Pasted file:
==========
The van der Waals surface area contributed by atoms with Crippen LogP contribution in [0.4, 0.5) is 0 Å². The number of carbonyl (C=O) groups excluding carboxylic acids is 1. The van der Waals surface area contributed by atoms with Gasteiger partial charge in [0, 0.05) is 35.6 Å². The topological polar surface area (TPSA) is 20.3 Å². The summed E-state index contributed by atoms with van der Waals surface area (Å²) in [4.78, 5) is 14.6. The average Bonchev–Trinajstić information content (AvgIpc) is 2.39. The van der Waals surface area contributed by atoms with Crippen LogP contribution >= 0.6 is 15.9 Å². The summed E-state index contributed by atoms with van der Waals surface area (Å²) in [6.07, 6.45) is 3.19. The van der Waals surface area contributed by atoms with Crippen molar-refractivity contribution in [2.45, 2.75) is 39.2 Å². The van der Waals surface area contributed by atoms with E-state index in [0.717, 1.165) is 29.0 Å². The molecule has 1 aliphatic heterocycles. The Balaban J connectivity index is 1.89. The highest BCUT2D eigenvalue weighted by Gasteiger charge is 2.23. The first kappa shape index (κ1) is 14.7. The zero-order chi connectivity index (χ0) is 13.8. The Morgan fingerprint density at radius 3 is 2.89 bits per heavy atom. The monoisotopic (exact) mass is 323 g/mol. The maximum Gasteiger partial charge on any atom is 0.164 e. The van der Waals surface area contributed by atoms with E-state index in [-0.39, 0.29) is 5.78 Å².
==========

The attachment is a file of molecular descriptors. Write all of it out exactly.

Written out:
The van der Waals surface area contributed by atoms with Crippen LogP contribution in [0.4, 0.5) is 0 Å². The number of carbonyl (C=O) groups excluding carboxylic acids is 1. The van der Waals surface area contributed by atoms with Gasteiger partial charge in [0, 0.05) is 35.6 Å². The topological polar surface area (TPSA) is 20.3 Å². The summed E-state index contributed by atoms with van der Waals surface area (Å²) in [4.78, 5) is 14.6. The average Bonchev–Trinajstić information content (AvgIpc) is 2.39. The van der Waals surface area contributed by atoms with Crippen LogP contribution >= 0.6 is 15.9 Å². The summed E-state index contributed by atoms with van der Waals surface area (Å²) in [6.07, 6.45) is 3.19. The van der Waals surface area contributed by atoms with Crippen molar-refractivity contribution in [2.45, 2.75) is 39.2 Å². The van der Waals surface area contributed by atoms with E-state index in [0.717, 1.165) is 29.0 Å². The molecule has 1 aliphatic heterocycles. The Balaban J connectivity index is 1.89. The highest BCUT2D eigenvalue weighted by Gasteiger charge is 2.23. The first kappa shape index (κ1) is 14.7. The zero-order chi connectivity index (χ0) is 13.8. The Morgan fingerprint density at radius 3 is 2.89 bits per heavy atom. The monoisotopic (exact) mass is 323 g/mol. The maximum Gasteiger partial charge on any atom is 0.164 e. The van der Waals surface area contributed by atoms with E-state index in [-0.39, 0.29) is 5.78 Å².